There will be no such thing as a standard Eco-Hamlet. Each will be uniquely designed to suit the location, resources available, and the people who wish to live there. Many will be inspired by environmental aims, while others can be for people who are not interested in such things, but appreciate the opportunity to save money, although as the criteria for an Eco-Hamlet implies high environmental standards, all will be as “green” as possible, and a big improvement on current norms.
While the main focus of Eco-Hamlets UK is to explore imaginative ways of using “conventional” housing, there is considerable scope for alternatives such as low-impact houses, tiny homes, and sometimes temporary housing. Some sites may be best suited to one of these, while others may create opportunities for a mixture of types, and hybrids of them. Although much of the focus is on the physical appearance of homes, it’s important to remember that it’s the people who live in the homes who really matter. We can’t create a perfect world, but we can try to find the solution that gives every Eco-Hamlet resident the best life that is affordable and practical for them, in the world as it is now.
Eco-Hamlets UK was started with the aim of developing different ways of living in “conventional” houses, by creating a lot of very small settlements, rather than a few large projects. An Eco-Hamlet of as little as three homes could be financed by one or two people, who can afford to own conventional houses, and be completed quickly, without the difficulties and time involved in buying suitable sites and getting planning permission experienced by large eco-village and co-housing projects. By creating sites quickly, and on a scale that is easily achievable, more people may be inspired to emulate them. If we are to prepare our homes and lives for the challenges of climate change, uncertain energy supplies, and economic hardship, we need to provide solutions for many of the 26 million households in Britain. If we just create solutions for a small minority who like the idea of “alternative” lifestyles, the opportunity to make a real difference to UK homes will be lost.
Although not part of the original aims, as at the time Eco-Hamlets UK started, Pembrokeshire was the only place in Britain that had a policy allowing it, low-impact housing needs to be explored. There is now a policy that allows low-impact smallholdings throughout Wales (but not the rest of Britain unfortunately). This policy, known as One Planet Development, also hints at the possibility of low-impact houses where the occupants don’t make a living from the land, although a lot of work is needed to try to make it a reality. If this can be achieved, it opens up new possibilities. There are strict criteria that require residents to achieve, and regularly report to the planners, a very low ecological footprint, and this will not be easy. However, it’s interesting to note that Welsh planning policy expects everyone in Wales to achieve the same ecological footprint target figure within a generation, as the target for a One Planet Development, making low-impact development an important part of developing a way to achieve a policy that will apply to everyone.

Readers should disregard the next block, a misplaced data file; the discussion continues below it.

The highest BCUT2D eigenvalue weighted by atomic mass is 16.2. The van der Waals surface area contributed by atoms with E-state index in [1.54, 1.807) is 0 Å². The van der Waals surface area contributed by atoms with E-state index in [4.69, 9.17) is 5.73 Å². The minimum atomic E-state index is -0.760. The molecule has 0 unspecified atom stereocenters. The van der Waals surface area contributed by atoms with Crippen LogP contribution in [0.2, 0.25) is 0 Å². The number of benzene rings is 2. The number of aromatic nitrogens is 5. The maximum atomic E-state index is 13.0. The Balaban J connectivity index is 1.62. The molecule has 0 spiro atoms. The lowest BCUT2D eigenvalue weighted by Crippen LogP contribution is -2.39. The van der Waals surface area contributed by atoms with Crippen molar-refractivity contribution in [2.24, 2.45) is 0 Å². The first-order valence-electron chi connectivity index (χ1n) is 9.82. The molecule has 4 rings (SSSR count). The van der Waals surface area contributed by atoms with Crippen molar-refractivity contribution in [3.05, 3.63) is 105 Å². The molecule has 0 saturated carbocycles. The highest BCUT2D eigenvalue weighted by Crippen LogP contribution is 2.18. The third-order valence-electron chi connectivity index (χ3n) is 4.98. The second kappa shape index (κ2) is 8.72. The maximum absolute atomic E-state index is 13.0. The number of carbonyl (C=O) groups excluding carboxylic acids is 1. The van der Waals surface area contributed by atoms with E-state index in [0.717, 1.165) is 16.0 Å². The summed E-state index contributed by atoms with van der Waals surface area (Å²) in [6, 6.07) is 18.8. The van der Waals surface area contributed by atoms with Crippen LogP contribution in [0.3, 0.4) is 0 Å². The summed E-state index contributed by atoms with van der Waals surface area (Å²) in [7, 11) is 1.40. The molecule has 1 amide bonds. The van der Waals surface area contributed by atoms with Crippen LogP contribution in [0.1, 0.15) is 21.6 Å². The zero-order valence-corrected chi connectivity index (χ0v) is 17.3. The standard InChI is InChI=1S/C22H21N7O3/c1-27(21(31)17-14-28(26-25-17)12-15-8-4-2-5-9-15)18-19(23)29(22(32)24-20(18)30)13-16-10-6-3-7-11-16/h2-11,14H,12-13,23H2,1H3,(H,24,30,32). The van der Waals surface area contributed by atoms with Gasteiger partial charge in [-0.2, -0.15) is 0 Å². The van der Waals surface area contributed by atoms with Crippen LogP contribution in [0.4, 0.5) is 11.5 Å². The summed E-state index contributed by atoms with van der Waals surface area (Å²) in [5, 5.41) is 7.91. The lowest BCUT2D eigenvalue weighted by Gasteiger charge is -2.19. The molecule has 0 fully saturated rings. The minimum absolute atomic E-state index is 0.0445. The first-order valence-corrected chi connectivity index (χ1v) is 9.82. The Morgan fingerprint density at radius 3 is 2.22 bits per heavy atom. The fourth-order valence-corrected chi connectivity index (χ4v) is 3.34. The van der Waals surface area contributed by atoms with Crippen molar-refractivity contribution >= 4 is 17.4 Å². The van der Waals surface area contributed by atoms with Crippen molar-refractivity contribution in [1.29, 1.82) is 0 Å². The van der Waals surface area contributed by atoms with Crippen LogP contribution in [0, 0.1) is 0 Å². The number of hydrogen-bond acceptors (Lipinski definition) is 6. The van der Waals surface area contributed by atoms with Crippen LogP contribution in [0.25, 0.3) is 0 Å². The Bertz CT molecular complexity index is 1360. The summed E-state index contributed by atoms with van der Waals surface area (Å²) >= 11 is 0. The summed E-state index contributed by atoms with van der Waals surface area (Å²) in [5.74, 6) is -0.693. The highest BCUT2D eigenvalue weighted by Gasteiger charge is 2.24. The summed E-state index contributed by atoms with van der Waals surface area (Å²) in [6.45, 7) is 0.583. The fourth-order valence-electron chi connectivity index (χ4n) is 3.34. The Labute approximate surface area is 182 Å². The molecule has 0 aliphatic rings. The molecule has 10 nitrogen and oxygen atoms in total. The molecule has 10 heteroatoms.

A low-impact home will cost a fraction of a conventional house, creating a possibility for truly affordable housing. For someone struggling to afford a conventional home, maybe the opportunity to live cheaply, in return for living a simple life and having to prove it, would be attractive. For others it would be a lifestyle they aspire to. This makes low-impact development something that Eco-Hamlets UK should embrace, and try to make happen.
There is a growing movement in the USA, and other parts of the world, for tiny homes, in response to the growing size and cost of “conventional” housing. These are carefully designed to pack the important elements of a normal home into a very small space. Some have most furniture and fixtures fixed in place, while others have ingenious folding walls and fittings that change the function and appearance of a single space. As with low-impact housing, these are considerably cheaper to own and run than a conventional house, and may appeal to some people purely on the grounds of affordability, as an alternative to struggling to afford a larger home. Many people also aspire to this style of living.
In the USA, many tiny homes are built on trailers, as their building codes set a minimum floor area for houses that is greater than that of a tiny home. The design of tiny homes suitable for the UK needs research, and may well be different to other countries. A tiny home on a trailer designed to comply with mobile home regulations is something that may be worth exploring. Tiny homes are not new to Britain, as many people live, or have lived, in bedsits and small flats, but they have tended to be seen as something to aspire to upsize from, whereas a tiny home can be seen as something to aspire to, for environmental reasons, or just to enjoy a simple life.
Some people choose to live in temporary homes, such as caravans, mobile homes, yurts or benders. While only a tiny minority do this from choice, it’s a lifestyle that suits some people, and may be appropriate in some Eco-Hamlets.